This Sunday Elder Music column was launched in December of 2008. By May of the following year, one commenter, Peter Tibbles, had added so much knowledge and value to my poor attempts at musical presentations that I asked him to take over the column. He's been here each week ever since delighting us with his astonishing grasp of just about everything musical, his humor and sense of fun. You can read Peter's bio here and find links to all his columns here.
FREDERICK II was king of Prussia from 1740 to 1786, quite a long time in the king business. Since then he's been known as Frederick the Great, or Old Fritz, depending on who you're talking to.
Like most of his ilk at the time, he was involved in several wars, the most famous of which was the Seven Years' War (which lasted about nine years).
At home, though, he was rather an enlightened ruler for the time and was a patron of the arts and the Enlightenment in general. He was especially fond of music, thus his inclusion in a music column.
Apparently, he was quite a good flute player and he had many composers write works for him to play. Besides that, he dabbled in writing music himself which aren't bad at all.
So, today's column will feature some of Old Fritz's compositions as well as some from the various composers who wrote for him. Not just the works written especially for him or we'd be all fluted out.
We might as well start at the top with Fred himself, and naturally the flute is involved. In this case it's the third movement of his Flute Concerto in C major.
Fritzy wrote a musical theme and gave it to JOHANN SEBASTIAN BACH.
J.S. knew which side his bread was buttered on and he came up with a set of canons, fugues and other works he called The Musical Offering; it's BWV 1079 in the Bach category system.
This runs to 40 distinct movements so I might be a while checking them out to see which to include. Okay, I'm back, and I've decided on part of a trio sonata that was itself just a part of the complete work. It's the second movement of that Trio Sonata.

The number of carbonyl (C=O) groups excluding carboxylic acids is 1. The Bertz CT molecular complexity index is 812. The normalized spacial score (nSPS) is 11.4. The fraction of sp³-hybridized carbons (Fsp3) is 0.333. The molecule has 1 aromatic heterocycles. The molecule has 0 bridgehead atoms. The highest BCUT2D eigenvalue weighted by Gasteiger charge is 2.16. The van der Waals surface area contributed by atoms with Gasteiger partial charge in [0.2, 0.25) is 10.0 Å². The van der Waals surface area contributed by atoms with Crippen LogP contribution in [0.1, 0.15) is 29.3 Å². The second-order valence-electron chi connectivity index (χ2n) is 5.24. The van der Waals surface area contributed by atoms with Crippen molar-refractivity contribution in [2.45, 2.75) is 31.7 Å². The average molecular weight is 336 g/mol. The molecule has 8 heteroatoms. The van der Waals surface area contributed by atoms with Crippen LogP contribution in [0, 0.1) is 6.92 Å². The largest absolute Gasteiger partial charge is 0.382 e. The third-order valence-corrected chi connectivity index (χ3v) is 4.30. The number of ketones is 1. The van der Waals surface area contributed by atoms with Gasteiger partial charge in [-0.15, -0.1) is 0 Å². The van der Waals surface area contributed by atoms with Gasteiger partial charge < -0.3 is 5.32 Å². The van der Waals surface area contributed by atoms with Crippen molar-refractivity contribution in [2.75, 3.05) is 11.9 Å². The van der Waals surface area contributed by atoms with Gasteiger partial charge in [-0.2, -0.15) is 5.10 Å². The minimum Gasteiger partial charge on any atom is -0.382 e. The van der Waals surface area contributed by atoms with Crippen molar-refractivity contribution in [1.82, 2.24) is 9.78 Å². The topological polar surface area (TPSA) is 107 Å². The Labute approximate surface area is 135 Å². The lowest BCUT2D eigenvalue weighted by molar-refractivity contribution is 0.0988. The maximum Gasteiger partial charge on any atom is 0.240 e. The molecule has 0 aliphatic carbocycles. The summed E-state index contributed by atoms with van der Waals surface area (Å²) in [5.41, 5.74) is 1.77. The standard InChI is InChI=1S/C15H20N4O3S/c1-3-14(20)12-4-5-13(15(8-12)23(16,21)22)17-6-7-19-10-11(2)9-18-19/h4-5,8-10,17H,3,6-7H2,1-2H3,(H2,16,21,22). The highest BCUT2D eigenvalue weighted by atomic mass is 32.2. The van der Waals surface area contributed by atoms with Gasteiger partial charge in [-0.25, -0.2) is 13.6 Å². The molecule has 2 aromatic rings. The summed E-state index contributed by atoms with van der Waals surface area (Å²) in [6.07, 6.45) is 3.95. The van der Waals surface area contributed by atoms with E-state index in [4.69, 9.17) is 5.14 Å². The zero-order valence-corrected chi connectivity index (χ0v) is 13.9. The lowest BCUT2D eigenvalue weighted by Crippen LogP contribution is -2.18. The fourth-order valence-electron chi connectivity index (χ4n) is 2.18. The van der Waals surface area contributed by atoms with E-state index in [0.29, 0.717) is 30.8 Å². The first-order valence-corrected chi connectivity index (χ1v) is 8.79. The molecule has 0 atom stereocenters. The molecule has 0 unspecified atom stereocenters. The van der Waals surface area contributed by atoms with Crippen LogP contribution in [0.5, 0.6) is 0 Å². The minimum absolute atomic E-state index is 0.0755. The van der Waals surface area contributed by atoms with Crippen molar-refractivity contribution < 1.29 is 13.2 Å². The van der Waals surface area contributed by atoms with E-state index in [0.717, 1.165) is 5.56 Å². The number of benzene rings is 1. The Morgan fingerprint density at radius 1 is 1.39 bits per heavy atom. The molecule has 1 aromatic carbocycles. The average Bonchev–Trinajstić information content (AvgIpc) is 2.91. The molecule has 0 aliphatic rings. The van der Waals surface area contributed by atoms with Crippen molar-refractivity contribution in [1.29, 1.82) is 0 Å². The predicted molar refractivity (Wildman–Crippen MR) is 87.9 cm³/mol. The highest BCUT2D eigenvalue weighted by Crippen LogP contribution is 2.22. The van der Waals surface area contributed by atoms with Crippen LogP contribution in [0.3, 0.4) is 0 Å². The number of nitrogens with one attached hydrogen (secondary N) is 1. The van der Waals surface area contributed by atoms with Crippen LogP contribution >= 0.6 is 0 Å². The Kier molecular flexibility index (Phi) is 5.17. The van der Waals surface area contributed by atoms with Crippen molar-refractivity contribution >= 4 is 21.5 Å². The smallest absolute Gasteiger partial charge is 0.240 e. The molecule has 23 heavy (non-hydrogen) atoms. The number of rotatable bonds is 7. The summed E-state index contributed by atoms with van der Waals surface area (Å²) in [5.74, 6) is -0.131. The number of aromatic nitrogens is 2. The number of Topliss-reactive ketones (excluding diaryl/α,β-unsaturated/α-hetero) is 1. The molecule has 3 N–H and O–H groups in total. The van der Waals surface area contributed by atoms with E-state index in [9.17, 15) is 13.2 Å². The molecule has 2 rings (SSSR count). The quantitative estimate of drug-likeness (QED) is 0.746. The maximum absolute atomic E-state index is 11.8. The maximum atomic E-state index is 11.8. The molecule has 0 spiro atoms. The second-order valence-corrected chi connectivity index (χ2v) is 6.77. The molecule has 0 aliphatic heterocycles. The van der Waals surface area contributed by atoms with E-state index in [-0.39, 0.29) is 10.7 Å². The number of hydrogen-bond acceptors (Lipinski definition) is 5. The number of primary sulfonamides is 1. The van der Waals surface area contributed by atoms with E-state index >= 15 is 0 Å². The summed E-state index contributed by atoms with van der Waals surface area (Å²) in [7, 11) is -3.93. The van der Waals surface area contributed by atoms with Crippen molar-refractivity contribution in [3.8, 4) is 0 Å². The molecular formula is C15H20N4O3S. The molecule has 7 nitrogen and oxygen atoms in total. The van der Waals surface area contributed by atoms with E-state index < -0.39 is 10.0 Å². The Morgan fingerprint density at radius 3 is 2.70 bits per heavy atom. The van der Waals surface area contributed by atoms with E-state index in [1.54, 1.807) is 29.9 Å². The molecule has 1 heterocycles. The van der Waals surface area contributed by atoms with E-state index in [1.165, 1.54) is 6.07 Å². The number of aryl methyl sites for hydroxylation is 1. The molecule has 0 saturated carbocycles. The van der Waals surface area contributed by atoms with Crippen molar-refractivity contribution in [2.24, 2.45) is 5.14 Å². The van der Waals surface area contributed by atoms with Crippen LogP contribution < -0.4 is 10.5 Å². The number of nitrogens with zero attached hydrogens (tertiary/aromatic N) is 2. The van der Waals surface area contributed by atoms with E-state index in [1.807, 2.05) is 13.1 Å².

Working for the king must have been a good career move for the Bach family, because his second son CARL PHILIPP EMANUEL BACH did the same.
CPE is generally considered the best of the next generation (although I have a soft spot for his younger brother JC), and he had considerable influence on Mozart and Beethoven (and other lesser composers).
He wrote lots of stuff, so it was easy coming up with something that would fit in but not sound too much like what we already have. In the end, I went for one of his keyboard sonatas.
I suspect this was written with the harpsichord in mind although it might have been the forte piano, just coming into vogue around about then. The track though is played on a modern piano. It's the third movement of his Sonata in F sharp minor, H37 Wq524.
As well as the Bach family, musical talent ran in Fritzy's family too. PRINCESS WILHELMINE OF PRUSSIA was his older sister and a bit of a composer as well.
They were very close throughout their lives, probably because they had a nasty father and, in her case, a dreadful governess who used to beat her.
Willy married Frederick, Margrave of Brandenburg-Bayreuth, who was once engaged to her younger sister Sophie. Their dads made the change and didn't consult Fred about that and he was a bit miffed when he found out. Willy didn't know about it either and she was none too happy about it all.
However, they got on well together for a while until things went downhill. The pair essentially built Bayreuth and made it what it is today. That pretty much cost them all their money.